Injuries to the peripheral nervous system (PNS) cause neuropathies that lead to weakness and paralysis, poor or absent sensation, unpleasant and painful neuropathies, and impaired autonomic function. In this regard, implanted artificial nerve guidance conduits (NGCs) used to bridge an injured site may provide appropriate biochemical and biophysical guidance cues required to stimulate regeneration across a nerve gap and restore the function of PNS. Advanced conduit design and fabrication techniques have made it possible to fabricate autograft-like structures in the NGCs with incredible precision...
August 2, 2018: Progress in Neurobiology
https://www.readbyqxmd.com/read/30009872/the-sinister-face-of-heme-oxygenase-1-in-brain-aging-and-disease
#8
REVIEW
Hyman M Schipper, Wei Song, Ayda Tavitian, Marisa Cressatti
Under stressful conditions, cellular heme catabolism to carbon monoxide, iron and biliverdin is mediated by the 32 kDa enzyme, heme oxygenase-1 (HO-1). A wide range of pro-oxidant and inflammatory stimuli act on diverse consensus sequences within the Hmox1 promoter to rapidly induce the gene. There is ample evidence attesting to the beneficial effects of HO-1 upregulation in brain. By converting pro-oxidant heme to the antioxidants, biliverdin and bilirubin, HO-1/biliverdin reductase may help restore a more favorable tissue redox microenvironment...
July 28, 2018: Progress in Neurobiology
https://www.readbyqxmd.com/read/30003942/exosomes-and-their-implications-in-central-nervous-system-tumor-biology
#9
REVIEW
Oliver D Mrowczynski, Brad E Zacharia, James R Connor
Exosomes are 20-100 nm cellular derived vesicles that upon discovery, were thought to be a form of cellular recycling of intracellular contents. More recently, these vesicles are under investigation for their purported significant roles in intercellular communication in both healthy and diseased states. Herein, we focus on the secretion of exosomes associated with glioblastoma, as most exosome studies on brain tumors have been performed in this tumor type. However, we included exosomes secreted from other forms of brain tumors for comparison as available...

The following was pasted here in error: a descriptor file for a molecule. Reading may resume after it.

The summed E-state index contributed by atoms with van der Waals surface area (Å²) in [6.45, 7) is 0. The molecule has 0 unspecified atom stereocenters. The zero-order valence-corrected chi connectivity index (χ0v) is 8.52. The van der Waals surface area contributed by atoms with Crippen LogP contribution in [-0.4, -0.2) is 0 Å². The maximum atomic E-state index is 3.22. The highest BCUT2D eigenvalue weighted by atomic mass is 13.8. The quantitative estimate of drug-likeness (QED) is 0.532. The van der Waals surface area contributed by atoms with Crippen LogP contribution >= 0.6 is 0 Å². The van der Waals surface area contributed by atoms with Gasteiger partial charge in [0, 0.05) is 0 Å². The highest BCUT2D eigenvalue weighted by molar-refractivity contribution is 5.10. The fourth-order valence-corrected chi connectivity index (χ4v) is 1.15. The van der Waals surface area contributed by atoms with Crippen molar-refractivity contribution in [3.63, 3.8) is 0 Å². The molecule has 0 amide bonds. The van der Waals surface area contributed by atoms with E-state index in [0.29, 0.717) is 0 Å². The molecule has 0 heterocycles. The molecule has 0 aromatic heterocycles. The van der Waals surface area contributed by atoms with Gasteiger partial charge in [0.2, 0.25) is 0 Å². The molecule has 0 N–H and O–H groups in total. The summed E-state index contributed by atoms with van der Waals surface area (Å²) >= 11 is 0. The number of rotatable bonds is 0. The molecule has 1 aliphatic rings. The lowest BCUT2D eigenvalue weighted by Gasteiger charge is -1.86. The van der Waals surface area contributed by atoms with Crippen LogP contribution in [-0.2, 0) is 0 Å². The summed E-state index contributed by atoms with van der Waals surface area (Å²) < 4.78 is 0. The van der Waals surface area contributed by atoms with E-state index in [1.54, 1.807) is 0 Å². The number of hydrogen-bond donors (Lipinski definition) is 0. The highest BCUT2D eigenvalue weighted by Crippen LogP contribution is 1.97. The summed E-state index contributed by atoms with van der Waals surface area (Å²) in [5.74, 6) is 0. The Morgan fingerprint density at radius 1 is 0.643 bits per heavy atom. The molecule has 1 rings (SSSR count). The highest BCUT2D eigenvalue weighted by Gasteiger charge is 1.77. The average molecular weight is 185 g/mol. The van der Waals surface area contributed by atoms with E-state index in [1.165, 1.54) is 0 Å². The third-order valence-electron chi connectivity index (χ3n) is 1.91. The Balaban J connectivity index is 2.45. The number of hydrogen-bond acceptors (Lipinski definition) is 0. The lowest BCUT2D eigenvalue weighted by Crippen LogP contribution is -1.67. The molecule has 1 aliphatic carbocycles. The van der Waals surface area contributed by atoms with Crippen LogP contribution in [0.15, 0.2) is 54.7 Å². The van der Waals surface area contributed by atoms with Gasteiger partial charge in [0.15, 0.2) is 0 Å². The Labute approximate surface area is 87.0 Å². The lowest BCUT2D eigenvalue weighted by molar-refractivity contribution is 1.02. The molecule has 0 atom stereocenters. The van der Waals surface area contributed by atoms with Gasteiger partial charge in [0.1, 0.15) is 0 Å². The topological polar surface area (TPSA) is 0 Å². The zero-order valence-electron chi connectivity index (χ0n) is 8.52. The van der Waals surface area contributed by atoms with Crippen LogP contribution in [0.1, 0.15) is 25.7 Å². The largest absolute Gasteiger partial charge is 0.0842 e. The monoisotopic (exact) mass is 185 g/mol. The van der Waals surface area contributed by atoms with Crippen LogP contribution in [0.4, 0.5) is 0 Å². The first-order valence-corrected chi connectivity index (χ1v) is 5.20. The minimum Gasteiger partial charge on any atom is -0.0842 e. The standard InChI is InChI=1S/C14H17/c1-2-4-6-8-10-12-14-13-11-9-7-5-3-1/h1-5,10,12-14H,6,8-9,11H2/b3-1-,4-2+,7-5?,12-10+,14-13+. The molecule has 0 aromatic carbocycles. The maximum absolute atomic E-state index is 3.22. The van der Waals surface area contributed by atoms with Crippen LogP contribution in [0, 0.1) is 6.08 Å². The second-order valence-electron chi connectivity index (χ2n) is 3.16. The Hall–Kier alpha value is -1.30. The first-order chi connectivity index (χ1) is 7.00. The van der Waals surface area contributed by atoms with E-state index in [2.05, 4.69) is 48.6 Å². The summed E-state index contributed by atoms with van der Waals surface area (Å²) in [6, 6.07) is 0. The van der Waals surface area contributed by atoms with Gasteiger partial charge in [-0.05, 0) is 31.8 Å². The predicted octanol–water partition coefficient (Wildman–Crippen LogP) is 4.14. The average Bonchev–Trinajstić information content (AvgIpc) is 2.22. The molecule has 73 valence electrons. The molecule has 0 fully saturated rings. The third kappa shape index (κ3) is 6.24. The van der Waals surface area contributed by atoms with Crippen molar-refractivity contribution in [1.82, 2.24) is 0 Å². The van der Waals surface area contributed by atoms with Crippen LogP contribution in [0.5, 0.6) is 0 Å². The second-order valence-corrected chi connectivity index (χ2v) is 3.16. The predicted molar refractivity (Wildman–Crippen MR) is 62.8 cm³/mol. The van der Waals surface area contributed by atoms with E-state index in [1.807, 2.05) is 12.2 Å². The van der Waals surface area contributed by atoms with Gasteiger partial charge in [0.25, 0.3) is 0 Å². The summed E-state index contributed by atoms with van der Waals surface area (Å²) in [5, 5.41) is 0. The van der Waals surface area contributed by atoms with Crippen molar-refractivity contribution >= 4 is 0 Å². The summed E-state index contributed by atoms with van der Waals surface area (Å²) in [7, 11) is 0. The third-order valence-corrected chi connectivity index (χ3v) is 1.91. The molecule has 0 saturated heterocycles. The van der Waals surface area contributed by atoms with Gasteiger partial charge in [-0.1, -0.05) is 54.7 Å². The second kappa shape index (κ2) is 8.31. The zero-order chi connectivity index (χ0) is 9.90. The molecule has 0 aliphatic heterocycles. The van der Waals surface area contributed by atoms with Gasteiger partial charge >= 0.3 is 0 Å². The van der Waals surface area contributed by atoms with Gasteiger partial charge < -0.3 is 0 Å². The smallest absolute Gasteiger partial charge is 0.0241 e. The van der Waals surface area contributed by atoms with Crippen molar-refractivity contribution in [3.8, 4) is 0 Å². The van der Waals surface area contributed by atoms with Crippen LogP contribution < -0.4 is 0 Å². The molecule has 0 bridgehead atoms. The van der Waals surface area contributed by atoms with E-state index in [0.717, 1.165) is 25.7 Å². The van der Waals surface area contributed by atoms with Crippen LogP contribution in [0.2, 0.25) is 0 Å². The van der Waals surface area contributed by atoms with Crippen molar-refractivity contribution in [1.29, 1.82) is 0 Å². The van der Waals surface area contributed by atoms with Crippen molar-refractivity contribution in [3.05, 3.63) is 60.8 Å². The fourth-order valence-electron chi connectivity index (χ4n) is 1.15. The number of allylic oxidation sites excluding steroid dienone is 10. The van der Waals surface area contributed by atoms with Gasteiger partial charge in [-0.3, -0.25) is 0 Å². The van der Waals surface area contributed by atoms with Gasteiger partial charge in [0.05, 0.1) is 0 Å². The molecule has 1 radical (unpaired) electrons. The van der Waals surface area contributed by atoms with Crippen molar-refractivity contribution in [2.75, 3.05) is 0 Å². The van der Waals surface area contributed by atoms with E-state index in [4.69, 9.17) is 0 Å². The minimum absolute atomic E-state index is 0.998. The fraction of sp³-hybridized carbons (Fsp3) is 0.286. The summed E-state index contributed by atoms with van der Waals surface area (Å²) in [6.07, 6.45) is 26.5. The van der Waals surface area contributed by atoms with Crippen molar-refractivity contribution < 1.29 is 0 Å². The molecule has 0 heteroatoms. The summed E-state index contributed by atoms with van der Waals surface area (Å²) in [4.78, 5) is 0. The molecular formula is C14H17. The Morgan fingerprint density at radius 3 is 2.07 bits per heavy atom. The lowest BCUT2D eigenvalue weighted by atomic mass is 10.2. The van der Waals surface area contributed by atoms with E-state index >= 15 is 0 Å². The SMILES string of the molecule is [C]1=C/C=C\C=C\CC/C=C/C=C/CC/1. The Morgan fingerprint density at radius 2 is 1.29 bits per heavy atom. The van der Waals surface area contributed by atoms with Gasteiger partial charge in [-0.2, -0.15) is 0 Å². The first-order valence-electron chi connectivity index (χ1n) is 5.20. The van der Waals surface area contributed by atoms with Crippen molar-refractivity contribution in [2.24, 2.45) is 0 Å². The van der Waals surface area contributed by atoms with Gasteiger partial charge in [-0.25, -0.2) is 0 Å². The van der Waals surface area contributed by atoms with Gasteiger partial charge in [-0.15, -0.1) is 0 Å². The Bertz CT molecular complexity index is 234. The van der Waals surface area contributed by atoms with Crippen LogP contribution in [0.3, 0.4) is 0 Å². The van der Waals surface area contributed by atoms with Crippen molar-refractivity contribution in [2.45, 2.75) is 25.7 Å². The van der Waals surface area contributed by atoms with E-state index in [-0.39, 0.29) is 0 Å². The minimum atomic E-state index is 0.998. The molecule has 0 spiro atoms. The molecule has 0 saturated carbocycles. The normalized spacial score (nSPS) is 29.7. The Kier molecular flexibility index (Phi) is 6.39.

July 9, 2018: Progress in Neurobiology
https://www.readbyqxmd.com/read/29981391/neuroactive-steroids-neurosteroidogenesis-and-sex
#10
REVIEW
Silvia Giatti, Luis M Garcia-Segura, George E Barreto, Roberto C Melcangi
The nervous system is a target and a source of steroids. Neuroactive steroids are steroids that target neurons and glial cells. They include hormonal steroids originated in the peripheral glands, steroids locally synthesized by the neurons and glial cells (neurosteroids) and synthetic steroids, some of them used in clinical practice. Here we review the mechanisms of synthesis, metabolism and action of neuroactive steroids, including the role of epigenetic modifications and the mitochondria in their sex specific actions...
July 4, 2018: Progress in Neurobiology
https://www.readbyqxmd.com/read/30173732/non-cell-autonomous-actions-of-%C3%AE-synuclein-implications-in-glial-synucleinopathies
#11
REVIEW
Somin Lim, Han-Joon Kim, Dong-Kyu Kim, Seung-Jae Lee
Many neurodegenerative diseases are derived from the combined consequences of genetic and environmental factors. One of the common features implicated in the neurodegenerative processes is aggregation of disease-specific neuronal proteins. These proteins are accumulated not only directly in neurons, but also indirectly involve glial cells. Whereas the focus of research has been directed towards the impacts of protein aggregation upon neurons, the influence that it exerts on glial cells has been relatively overlooked...
October 2018: Progress in Neurobiology
https://www.readbyqxmd.com/read/30114440/the-role-of-t-cells-in-the-pathogenesis-of-parkinson-s-disease
#12
REVIEW
Zhichun Chen, Shengdi Chen, Jun Liu
Recent evidence has shown that neuroinflammation plays a key role in the pathogenesis of Parkinson's disease (PD). However, different components of the brain's immune system may exert diverse effects on neuroinflammatory events in PD. The adaptive immune response, especially the T cell response, can trigger type 1 pro-inflammatory activities and suppress type 2 anti-inflammatory activities, eventually resulting in deregulated neuroinflammation and subsequent dopaminergic neurodegeneration. Additionally, studies have increasingly shown that therapies targeting T cells can alleviate neurodegeneration and motor behavior impairment in animal models of PD...
October 2018: Progress in Neurobiology
https://www.readbyqxmd.com/read/30077775/oligodendrogliopathy-in-neurodegenerative-diseases-with-abnormal-protein-aggregates-the-forgotten-partner
#13
REVIEW
Isidro Ferrer
Oligodendrocytes are in contact with neurons, wrap axons with a myelin sheath that protects their structural integrity, and facilitate nerve conduction. Oligodendrocytes also form a syncytium with astrocytes which interacts with neurons, promoting reciprocal survival mediated by activity and by molecules involved in energy metabolism and trophism. Therefore, oligodendrocytes are key elements in the normal functioning of the central nervous system. Oligodendrocytes are affected following different insults to the central nervous system including ischemia, traumatism, and inflammation...
October 2018: Progress in Neurobiology
https://www.readbyqxmd.com/read/30077774/selective-basal-ganglia-vulnerability-to-energy-deprivation-experimental-and-clinical-evidences
#14
REVIEW
Nicola Tambasco, Michele Romoli, Paolo Calabresi